Maryann Frazier Maryann Frazier received her B.S. in Agriculture Education from Penn State University in 1980. In 1983 she completed a Masters of Agriculture in Entomology, specializing in apiculture. She has worked as the assistant state apiary inspector in Maryland and for two years as a beekeeping specialist in Sudan and later in Central America. For the past 25 years she has held the position of Senior Extension Associate in the Department of Entomology at Penn State and is responsible for honey bee extension throughout the state and cooperatively across the Mid-Atlantic region. She is working collaboratively with other members of PSU Department of Entomology to understand how pesticides are impacting honey bees and other pollinators. In addition she is working with a team of U.S. and Kenyan researchers to understand the impacts of newly introduced Varroa mites on East African honey bee subspecies and helping Kenyan beekeepers become more productive.  Maryann Frazier

Bonnie Morse Bonnie Morse is the conference organizer and co-owner of Bonnie Bee & Company in San Rafael, California. A bee census survey started in Marin County in 2009 showed higher survival rates with local stock, but small scale (largely backyard) beekeepers were having difficulty sourcing enough stock to meet demand, so in 2011, she and her husband, Gary, started the business with the goal with to provide a local source of colonies with queens selected and bred from untreated stock. They also provide local beekeepers with support through classes, private lessons and hive management. Bonnie Morse

Lauren Rusert Lauren Rusert had her first experience with bees extracting honey when she was 15 years old in California. Her increasing fascination in bees continued and she began collecting honey from every state and country she visited. Years later she attended Penn State University where she worked as the Apiary Field Technician for three years in the Frazier/Mullin Pesticide Research Lab. Before graduating from Penn State, in 2010 Lauren traveled to Brazil and worked at the University of Sao Paulo with Africanized bees, creating nutritional diets for them. Upon graduating from Penn State in 2011 with a B.S. in Agricultural Sciences, Lauren moved to Hawaii to work with the Hawaii Department of Agriculture where she is still currently employed. Lauren is now the Apiary Section Chief for the Hawaii State Apiary Program (www.hawaiibee.com), traveling the Hawaiian Islands to certify queen breeders, work on bio-security, attend outreach and education events, conduct surveys, and much more.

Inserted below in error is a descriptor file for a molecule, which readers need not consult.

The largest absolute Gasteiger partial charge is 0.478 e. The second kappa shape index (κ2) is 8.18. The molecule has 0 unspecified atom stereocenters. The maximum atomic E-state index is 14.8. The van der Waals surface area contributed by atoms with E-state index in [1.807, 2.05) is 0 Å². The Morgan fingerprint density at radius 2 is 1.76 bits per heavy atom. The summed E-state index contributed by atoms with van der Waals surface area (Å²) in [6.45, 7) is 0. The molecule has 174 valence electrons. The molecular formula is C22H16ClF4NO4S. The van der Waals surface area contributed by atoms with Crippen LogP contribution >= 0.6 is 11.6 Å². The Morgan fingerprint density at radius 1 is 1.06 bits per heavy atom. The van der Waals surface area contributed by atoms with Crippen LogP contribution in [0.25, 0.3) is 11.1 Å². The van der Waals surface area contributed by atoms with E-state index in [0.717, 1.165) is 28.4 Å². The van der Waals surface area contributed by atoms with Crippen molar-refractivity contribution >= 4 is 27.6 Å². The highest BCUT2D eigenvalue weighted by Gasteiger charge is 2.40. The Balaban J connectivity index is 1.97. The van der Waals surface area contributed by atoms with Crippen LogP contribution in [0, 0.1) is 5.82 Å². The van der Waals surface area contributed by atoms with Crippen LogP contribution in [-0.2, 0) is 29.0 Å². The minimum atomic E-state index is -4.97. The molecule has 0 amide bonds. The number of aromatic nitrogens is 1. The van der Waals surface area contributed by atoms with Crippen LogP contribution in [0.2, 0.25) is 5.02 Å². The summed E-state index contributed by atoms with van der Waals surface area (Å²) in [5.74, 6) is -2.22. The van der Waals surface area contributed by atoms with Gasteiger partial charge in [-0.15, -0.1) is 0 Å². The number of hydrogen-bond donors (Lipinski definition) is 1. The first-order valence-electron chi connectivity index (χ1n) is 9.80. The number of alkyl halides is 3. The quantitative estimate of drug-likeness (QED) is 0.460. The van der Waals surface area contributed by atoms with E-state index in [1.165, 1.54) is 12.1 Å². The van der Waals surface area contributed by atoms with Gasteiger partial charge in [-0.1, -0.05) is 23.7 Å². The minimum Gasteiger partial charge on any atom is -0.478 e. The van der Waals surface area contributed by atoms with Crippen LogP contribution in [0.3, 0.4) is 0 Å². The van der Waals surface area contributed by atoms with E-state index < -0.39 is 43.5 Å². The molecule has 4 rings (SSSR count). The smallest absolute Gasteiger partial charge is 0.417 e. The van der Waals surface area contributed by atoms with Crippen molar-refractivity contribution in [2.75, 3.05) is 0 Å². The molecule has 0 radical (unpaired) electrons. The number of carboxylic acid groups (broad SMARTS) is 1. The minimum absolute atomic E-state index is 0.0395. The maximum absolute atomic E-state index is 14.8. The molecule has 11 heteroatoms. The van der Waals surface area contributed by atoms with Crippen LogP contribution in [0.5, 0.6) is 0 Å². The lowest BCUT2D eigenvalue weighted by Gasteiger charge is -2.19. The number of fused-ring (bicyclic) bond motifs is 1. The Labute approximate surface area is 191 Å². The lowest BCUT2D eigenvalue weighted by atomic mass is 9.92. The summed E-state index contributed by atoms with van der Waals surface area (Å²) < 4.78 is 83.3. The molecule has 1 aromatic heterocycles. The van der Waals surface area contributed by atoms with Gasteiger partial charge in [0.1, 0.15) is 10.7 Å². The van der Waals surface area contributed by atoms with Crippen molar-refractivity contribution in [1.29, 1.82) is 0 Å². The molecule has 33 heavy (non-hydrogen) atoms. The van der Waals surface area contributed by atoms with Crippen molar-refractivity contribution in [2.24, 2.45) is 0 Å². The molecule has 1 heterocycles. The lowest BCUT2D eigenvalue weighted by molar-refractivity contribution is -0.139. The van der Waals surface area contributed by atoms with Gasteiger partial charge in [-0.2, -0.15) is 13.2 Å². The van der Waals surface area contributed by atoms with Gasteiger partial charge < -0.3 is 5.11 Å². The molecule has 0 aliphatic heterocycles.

Diane Sammataro Diana Sammataro, Ph.D., co-author of The Beekeeper’s Handbook (4th ed. 2011), began keeping bees in 1972 in Litchfield, CT, setting up a colony in her maternal grandfather’s old bee hive equipment. From then on, she decided that her B.S. in Landscape Architecture (Univ. of Michigan, Ann Arbor), would not be a career, but that honey bees would. In 1978 she joined Peace Corps and taught beekeeping in the Philippines for three years. On returning, she worked at the USDA Bee Lab in Madison, WI. Eventually, Diana went to work at the A.I. Root Company as Bee Supply Sales Manager in Medina, OH. In 1991 she was accepted at Ohio State University (Columbus) to study for a Ph.D. In 1995, she worked as a post-doctoral assistant at the Ohio State University Ag. Research Center in Wooster, OH, and in 1998 at the Penn State University Bee lab. Early in 2002, she was invited to join the USDA-ARS Carl Hayden Honey Bee Research Center in Tucson AZ. Her work at the lab included research on bee nutrition problems, Varroa control, proteomics of Varroa and current pollination problems.
Diana Sammataro

Noelani Waters Noelani Waters Growing up on the Big Island, Noe has had a long love of insects and nature, but her love of honeybees began five years ago when she first put on a suit and opened up a hive in a beginning beekeeping course at UH Hilo. The enigma of honeybees continues to captivate her and has led her to dive deeper into the study of bees and their world. Noe has a degree in Tropical Plant Science and AgroEcology with a certificate in Beekeeping from UH Hilo. She joined the Hawaii Apiary Program (www.hawaiibee.com) in October of 2014 and is now an Entomologist on the team. In her spare time, Noe builds top-bar hives and keeps a few backyard colonies; she now has a small business selling honey and beeswax-based body products called Mauka Bees.

Kirk Webster Kirk Webster is the owner and operator of Champlain Valley Bees & Queens in Middlebury, Vermont. He produces Russian Queens and nucs, as well as honey, and his apiary has been treatment-free since 2002. Kirk uses the natural processes active in nature to maintain his hives without treatment for mites and other pests or pathogens. This humble farmer of bees, with his chemical-free operation is inspiring a new generation of beekeepers to work with the natural processes of our planet's environment rather than fight against it. Kirk Webster

Hale Akua Garden Farm header A gorgeous certified organic farm brimming with life, 
  • Beautiful tropical gardens
  • Delicious organic food grown on the farm
  • An intro class on organic gardening
  • Swimming in a 60-foot, solar-heated, saltwater pool
  • Hot tubs with spectacular views


Rooms reservations: Prices vary
888-368-5305 and 808-572-9300 (local)
Hale Akua Garden Farm